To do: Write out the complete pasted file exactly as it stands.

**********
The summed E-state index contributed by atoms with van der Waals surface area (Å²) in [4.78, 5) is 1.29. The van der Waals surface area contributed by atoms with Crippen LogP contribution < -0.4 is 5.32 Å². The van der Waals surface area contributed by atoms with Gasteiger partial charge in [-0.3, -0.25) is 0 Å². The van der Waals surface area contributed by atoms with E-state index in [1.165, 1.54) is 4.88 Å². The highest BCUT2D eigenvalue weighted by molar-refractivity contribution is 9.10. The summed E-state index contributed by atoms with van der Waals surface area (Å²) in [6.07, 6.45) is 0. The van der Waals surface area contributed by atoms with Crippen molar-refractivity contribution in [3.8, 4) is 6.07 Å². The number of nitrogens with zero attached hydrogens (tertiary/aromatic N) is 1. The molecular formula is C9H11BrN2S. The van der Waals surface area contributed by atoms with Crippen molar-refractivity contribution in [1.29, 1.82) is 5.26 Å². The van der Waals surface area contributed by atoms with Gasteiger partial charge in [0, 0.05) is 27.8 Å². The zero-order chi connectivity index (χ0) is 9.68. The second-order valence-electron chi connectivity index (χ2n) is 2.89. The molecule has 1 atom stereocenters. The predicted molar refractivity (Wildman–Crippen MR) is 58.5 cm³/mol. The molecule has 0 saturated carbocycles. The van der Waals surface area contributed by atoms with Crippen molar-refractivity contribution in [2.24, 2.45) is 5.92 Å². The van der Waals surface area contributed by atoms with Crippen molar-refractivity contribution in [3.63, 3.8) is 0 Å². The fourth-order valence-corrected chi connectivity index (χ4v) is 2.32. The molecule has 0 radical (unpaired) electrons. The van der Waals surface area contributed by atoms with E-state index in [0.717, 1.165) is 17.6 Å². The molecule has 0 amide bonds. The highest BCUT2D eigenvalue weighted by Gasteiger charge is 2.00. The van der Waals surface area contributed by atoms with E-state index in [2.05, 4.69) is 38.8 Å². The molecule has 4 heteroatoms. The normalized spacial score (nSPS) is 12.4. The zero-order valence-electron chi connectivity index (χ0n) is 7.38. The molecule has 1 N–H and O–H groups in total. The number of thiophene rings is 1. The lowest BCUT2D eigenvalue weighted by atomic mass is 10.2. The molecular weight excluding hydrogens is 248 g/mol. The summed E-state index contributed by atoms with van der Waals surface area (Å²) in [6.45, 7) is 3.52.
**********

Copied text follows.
The summed E-state index contributed by atoms with van der Waals surface area (Å²) in [4.78, 5) is 1.29. The van der Waals surface area contributed by atoms with Crippen LogP contribution < -0.4 is 5.32 Å². The van der Waals surface area contributed by atoms with Gasteiger partial charge in [-0.3, -0.25) is 0 Å². The van der Waals surface area contributed by atoms with E-state index in [1.165, 1.54) is 4.88 Å². The highest BCUT2D eigenvalue weighted by molar-refractivity contribution is 9.10. The summed E-state index contributed by atoms with van der Waals surface area (Å²) in [6.07, 6.45) is 0. The van der Waals surface area contributed by atoms with Crippen molar-refractivity contribution in [3.8, 4) is 6.07 Å². The number of nitrogens with zero attached hydrogens (tertiary/aromatic N) is 1. The molecular formula is C9H11BrN2S. The van der Waals surface area contributed by atoms with Crippen molar-refractivity contribution in [1.29, 1.82) is 5.26 Å². The van der Waals surface area contributed by atoms with Gasteiger partial charge in [0, 0.05) is 27.8 Å². The zero-order chi connectivity index (χ0) is 9.68. The second-order valence-electron chi connectivity index (χ2n) is 2.89. The molecule has 1 atom stereocenters. The predicted molar refractivity (Wildman–Crippen MR) is 58.5 cm³/mol. The molecule has 0 saturated carbocycles. The van der Waals surface area contributed by atoms with Crippen molar-refractivity contribution in [2.24, 2.45) is 5.92 Å². The van der Waals surface area contributed by atoms with Crippen molar-refractivity contribution in [3.63, 3.8) is 0 Å². The fourth-order valence-corrected chi connectivity index (χ4v) is 2.32. The molecule has 0 radical (unpaired) electrons. The van der Waals surface area contributed by atoms with E-state index in [0.717, 1.165) is 17.6 Å². The molecule has 0 amide bonds. The highest BCUT2D eigenvalue weighted by Gasteiger charge is 2.00. The van der Waals surface area contributed by atoms with E-state index in [2.05, 4.69) is 38.8 Å². The molecule has 4 heteroatoms. The normalized spacial score (nSPS) is 12.4. The zero-order valence-electron chi connectivity index (χ0n) is 7.38. The molecule has 1 N–H and O–H groups in total. The number of thiophene rings is 1. The lowest BCUT2D eigenvalue weighted by atomic mass is 10.2. The molecular weight excluding hydrogens is 248 g/mol. The summed E-state index contributed by atoms with van der Waals surface area (Å²) in [6.45, 7) is 3.52.